Party over country | Three Things Thursday
I feel upset writing today’s newsletter. Last week, I wrote to you all about violence against the Asian American community after six individuals were killed in a violent attack. This week, 10 more people have died in another mass shooting—in Unite America’s backyard in the state of Colorado.
These are people with lives: they had families, and friends, and jobs, and plans for the future. I’d like to invite you to hold space for the families and friends of the victims of this week’s tragedy, and last week’s. Read about their lives. Our ability to have meaningful political discourse about real solutions and pass policies to make our country safer — like so many other issues — is prevented by our broken and toxic politics.
Here are three things to think about this week:
Ahead of the election in November, President Trump was active in sowing doubt about the validity and integrity of the outcome of the election. And while his lawyers have since argued that no “reasonable person” would believe their claims, millions of Americans did. His continued lies undoubtedly damaged Americans’ faith in our democratic systems, but he’s not alone. Over the last few years, we’ve seen different efforts by our leaders to undermine our elections.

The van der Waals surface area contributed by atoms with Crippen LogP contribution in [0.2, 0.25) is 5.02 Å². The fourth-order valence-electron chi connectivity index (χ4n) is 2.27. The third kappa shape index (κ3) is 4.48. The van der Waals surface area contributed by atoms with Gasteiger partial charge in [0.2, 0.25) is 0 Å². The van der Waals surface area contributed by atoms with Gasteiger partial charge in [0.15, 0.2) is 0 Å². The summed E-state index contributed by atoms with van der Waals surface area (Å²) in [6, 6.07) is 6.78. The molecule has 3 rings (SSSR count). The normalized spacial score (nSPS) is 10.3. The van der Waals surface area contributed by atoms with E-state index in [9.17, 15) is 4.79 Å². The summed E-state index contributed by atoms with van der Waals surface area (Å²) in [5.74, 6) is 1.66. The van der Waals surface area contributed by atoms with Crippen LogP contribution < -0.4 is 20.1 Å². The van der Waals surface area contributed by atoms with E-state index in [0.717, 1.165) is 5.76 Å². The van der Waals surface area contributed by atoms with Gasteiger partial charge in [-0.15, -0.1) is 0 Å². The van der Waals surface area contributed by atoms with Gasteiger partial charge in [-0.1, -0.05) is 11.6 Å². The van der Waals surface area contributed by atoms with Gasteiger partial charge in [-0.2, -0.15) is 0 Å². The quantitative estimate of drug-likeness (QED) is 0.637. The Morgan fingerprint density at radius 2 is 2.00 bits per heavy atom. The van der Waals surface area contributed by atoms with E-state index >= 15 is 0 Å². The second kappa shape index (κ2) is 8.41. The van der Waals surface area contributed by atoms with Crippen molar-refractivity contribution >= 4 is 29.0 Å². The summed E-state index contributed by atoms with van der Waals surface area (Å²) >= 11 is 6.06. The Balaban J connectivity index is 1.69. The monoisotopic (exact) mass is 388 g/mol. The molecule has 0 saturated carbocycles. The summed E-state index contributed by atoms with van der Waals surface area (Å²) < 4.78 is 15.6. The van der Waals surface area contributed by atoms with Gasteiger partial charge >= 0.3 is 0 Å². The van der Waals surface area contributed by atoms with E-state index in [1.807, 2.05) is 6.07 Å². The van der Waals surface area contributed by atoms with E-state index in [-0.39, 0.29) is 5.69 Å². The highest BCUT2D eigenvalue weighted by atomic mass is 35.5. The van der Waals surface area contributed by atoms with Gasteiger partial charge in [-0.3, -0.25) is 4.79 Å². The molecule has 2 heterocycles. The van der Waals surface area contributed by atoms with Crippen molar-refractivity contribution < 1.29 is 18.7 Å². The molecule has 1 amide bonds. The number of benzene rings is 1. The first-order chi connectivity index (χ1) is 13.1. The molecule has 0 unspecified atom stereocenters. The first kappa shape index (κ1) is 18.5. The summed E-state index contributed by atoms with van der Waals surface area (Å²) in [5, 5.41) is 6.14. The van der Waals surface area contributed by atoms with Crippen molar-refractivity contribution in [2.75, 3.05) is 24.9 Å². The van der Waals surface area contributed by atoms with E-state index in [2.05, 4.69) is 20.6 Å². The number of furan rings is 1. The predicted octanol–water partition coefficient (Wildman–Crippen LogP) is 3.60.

This week, Ben Raffensberger, Georgia Secretary of State, and the man in the crosshairs of President Trump’s ire, reflects on the prognosis for a democracy in which candidates refuse to accept the outcomes of their races. “Republicans and Democrats both need to see the resulting crisis of confidence as a reason to recommit to our democracy and its institutions,” he argues, “ to work together to restore public trust, to reform our election systems where that's required, and to abide by the outcomes that our elections produce.”
Whether you agree with Raffensberger’s politics or not, his essential point rings true: both parties have decided that winning is more important than our democracy, that party is more important than country. The doom loop cycles on.
Election administrators are the experts on the nuts and bolts of what’s needed to run the most important lever of our democracy, and here’s another; this one comes from Amelia Powers Gardner, the Utah County, Utah Clerk and Auditor who says that adopting ranked choice voting has made her county’s elections cheaper and quicker.
I could tell you the big picture benefits of adopting ranked choice voting — it ensures officials have majority support and allows voters to express their full opinion — but just as important and very simply: ranked choice voting also just saves money. It saves man hours. It brings our elections to the 21st century and makes people’s jobs easier. It puts voters first.
- Stay up to date with Arizona, Colorado, and Virginia
You may already follow Unite America on Twitter (and if you don’t, you should!) But if you’re looking for a more local take on news in the reform movement, check out Unite Virginia, Unite Arizona, and Unite Colorado.
Our state programs are working day in and day out to put voters first, and have the latest information on bills, ideas, and opinions you should know about. Stay up to date and support the movement building across the country.